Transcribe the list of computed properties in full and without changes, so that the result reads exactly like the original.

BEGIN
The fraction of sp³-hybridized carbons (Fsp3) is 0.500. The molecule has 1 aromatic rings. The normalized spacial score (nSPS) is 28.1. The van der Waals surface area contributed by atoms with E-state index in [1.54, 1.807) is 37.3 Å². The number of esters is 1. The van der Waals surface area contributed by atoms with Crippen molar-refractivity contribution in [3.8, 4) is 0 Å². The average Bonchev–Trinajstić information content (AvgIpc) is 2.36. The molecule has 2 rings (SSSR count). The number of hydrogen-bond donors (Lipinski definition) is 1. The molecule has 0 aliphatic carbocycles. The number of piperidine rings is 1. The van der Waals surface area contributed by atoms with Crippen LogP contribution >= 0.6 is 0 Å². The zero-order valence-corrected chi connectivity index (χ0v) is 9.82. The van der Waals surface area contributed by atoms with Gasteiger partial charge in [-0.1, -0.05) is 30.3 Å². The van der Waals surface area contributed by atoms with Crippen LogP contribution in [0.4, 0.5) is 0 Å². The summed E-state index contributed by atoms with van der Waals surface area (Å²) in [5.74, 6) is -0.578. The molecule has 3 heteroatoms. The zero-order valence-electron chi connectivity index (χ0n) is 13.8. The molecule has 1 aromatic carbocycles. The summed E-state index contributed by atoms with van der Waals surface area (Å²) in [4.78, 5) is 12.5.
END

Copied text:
The fraction of sp³-hybridized carbons (Fsp3) is 0.500. The molecule has 1 aromatic rings. The normalized spacial score (nSPS) is 28.1. The van der Waals surface area contributed by atoms with E-state index in [1.54, 1.807) is 37.3 Å². The number of esters is 1. The van der Waals surface area contributed by atoms with Crippen molar-refractivity contribution in [3.8, 4) is 0 Å². The average Bonchev–Trinajstić information content (AvgIpc) is 2.36. The molecule has 2 rings (SSSR count). The number of hydrogen-bond donors (Lipinski definition) is 1. The molecule has 0 aliphatic carbocycles. The number of piperidine rings is 1. The van der Waals surface area contributed by atoms with Crippen LogP contribution >= 0.6 is 0 Å². The zero-order valence-corrected chi connectivity index (χ0v) is 9.82. The van der Waals surface area contributed by atoms with Gasteiger partial charge in [-0.1, -0.05) is 30.3 Å². The van der Waals surface area contributed by atoms with Crippen LogP contribution in [0.4, 0.5) is 0 Å². The summed E-state index contributed by atoms with van der Waals surface area (Å²) in [5.74, 6) is -0.578. The molecule has 3 heteroatoms. The zero-order valence-electron chi connectivity index (χ0n) is 13.8. The molecule has 1 aromatic carbocycles. The summed E-state index contributed by atoms with van der Waals surface area (Å²) in [4.78, 5) is 12.5.